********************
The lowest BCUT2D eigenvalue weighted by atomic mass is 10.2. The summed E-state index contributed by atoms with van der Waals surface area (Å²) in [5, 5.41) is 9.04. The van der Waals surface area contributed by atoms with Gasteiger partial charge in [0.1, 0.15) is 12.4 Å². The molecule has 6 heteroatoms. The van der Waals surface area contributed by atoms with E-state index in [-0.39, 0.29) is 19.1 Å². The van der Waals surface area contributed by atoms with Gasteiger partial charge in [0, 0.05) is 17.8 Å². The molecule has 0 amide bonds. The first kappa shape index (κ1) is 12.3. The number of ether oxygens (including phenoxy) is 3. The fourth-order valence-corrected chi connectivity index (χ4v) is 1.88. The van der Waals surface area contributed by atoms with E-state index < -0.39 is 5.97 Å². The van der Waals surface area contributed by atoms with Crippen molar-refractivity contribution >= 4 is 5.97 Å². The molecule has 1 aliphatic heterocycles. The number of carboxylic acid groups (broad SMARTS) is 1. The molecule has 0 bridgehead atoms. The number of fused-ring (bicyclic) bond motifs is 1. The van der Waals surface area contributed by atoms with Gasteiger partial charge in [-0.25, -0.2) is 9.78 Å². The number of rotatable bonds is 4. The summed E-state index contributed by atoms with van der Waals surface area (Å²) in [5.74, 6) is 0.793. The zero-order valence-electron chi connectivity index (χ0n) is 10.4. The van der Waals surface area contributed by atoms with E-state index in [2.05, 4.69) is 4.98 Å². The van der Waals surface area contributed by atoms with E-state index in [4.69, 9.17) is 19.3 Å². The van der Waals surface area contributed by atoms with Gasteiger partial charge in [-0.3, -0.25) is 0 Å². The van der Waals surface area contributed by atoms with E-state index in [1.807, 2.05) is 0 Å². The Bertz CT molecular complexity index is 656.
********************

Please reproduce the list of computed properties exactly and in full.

The lowest BCUT2D eigenvalue weighted by atomic mass is 10.2. The summed E-state index contributed by atoms with van der Waals surface area (Å²) in [5, 5.41) is 9.04. The van der Waals surface area contributed by atoms with Gasteiger partial charge in [0.1, 0.15) is 12.4 Å². The molecule has 6 heteroatoms. The van der Waals surface area contributed by atoms with E-state index in [-0.39, 0.29) is 19.1 Å². The van der Waals surface area contributed by atoms with Gasteiger partial charge in [0, 0.05) is 17.8 Å². The molecule has 0 amide bonds. The first kappa shape index (κ1) is 12.3. The number of ether oxygens (including phenoxy) is 3. The fourth-order valence-corrected chi connectivity index (χ4v) is 1.88. The van der Waals surface area contributed by atoms with E-state index < -0.39 is 5.97 Å². The van der Waals surface area contributed by atoms with Crippen molar-refractivity contribution >= 4 is 5.97 Å². The molecule has 1 aliphatic heterocycles. The number of carboxylic acid groups (broad SMARTS) is 1. The molecule has 0 bridgehead atoms. The number of fused-ring (bicyclic) bond motifs is 1. The van der Waals surface area contributed by atoms with Gasteiger partial charge in [-0.25, -0.2) is 9.78 Å². The number of rotatable bonds is 4. The summed E-state index contributed by atoms with van der Waals surface area (Å²) in [5.74, 6) is 0.793. The zero-order valence-electron chi connectivity index (χ0n) is 10.4. The van der Waals surface area contributed by atoms with E-state index in [2.05, 4.69) is 4.98 Å². The van der Waals surface area contributed by atoms with E-state index in [4.69, 9.17) is 19.3 Å². The van der Waals surface area contributed by atoms with Gasteiger partial charge in [-0.3, -0.25) is 0 Å². The van der Waals surface area contributed by atoms with E-state index in [1.807, 2.05) is 0 Å². The Bertz CT molecular complexity index is 656.